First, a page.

MEANWHILE IN UKRAINE … COURT FREEZES EX-PRESIDENT’S ASSETS: A Ukrainian court froze property owned by former President Petro Poroshenko as part of a formal investigation into alleged high treason by the former head of state, the Prosecutor General’s office said on Thursday. Poroshenko refutes the allegations and says they are political motivated.


Globally, established democracies face serious threats to their authority as well as their reputations.

This episode features us on the road.-Test a proposal for an Alliance of Democracies with key backers as well as a skeptical view of how it might work.

ITALY WILL CHOOSE A NEW PRINCE: The Italian Parliament will meet January 24th to elect a president, the lower chamber confirmed. After nearly a year of leading a technocratic government, Prime Minister Mario Draghi is now in pole position to take the role. However, such a change would be a first for Italy.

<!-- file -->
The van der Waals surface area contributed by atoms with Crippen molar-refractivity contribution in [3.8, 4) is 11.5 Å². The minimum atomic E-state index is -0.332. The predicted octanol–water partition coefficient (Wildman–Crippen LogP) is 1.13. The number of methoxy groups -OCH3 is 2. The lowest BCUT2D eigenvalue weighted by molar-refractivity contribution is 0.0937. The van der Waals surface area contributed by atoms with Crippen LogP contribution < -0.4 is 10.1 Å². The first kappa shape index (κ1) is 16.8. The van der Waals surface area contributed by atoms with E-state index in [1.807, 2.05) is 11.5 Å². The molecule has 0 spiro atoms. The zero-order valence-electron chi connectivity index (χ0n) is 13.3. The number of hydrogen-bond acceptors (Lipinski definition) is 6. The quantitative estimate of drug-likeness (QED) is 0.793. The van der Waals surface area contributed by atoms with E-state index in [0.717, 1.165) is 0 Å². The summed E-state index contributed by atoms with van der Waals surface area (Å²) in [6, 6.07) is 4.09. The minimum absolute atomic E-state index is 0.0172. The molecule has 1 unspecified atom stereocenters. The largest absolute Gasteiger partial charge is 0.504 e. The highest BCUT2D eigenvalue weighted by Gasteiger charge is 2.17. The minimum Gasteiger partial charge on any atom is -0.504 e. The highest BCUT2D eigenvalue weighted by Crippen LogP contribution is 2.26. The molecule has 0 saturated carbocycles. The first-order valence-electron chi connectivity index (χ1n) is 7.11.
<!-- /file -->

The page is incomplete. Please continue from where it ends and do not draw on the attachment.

There are many alternatives.-They are breaking their ways: Economy Minister Daniele Franco and Justice Minister Marta Cartabia (a former president of Constitutional Court) are two women being discussed in Rome. The former Prime Minister Silvio Bernlusconi, a convicted tycoon, is also interested in the job. Parliament recycling a Brussels would be a traditional route.-based Italian, such as Italy’s EU Commissioner Paolo Gentiloni or outgoing European Parliament President David Sassoli.

FRANCE’S EU PRESIDENCY KNOCKED SIDEWAYS BY OMICRON: The French presidency is strongly built on pomp and theater. Covid makes it hard for Emmanuel Macron to capitalize on that foundation in his reelection bid, but making matters worse is that Macron was counting on using France’s EU presidency to double the political theater — only to find event after event must be canceled or shifted online. France was particularly affected by the latest variant of coronavirus on Wednesday, with 332,000 cases. The U.S. average would have around 1.7 millions cases per day.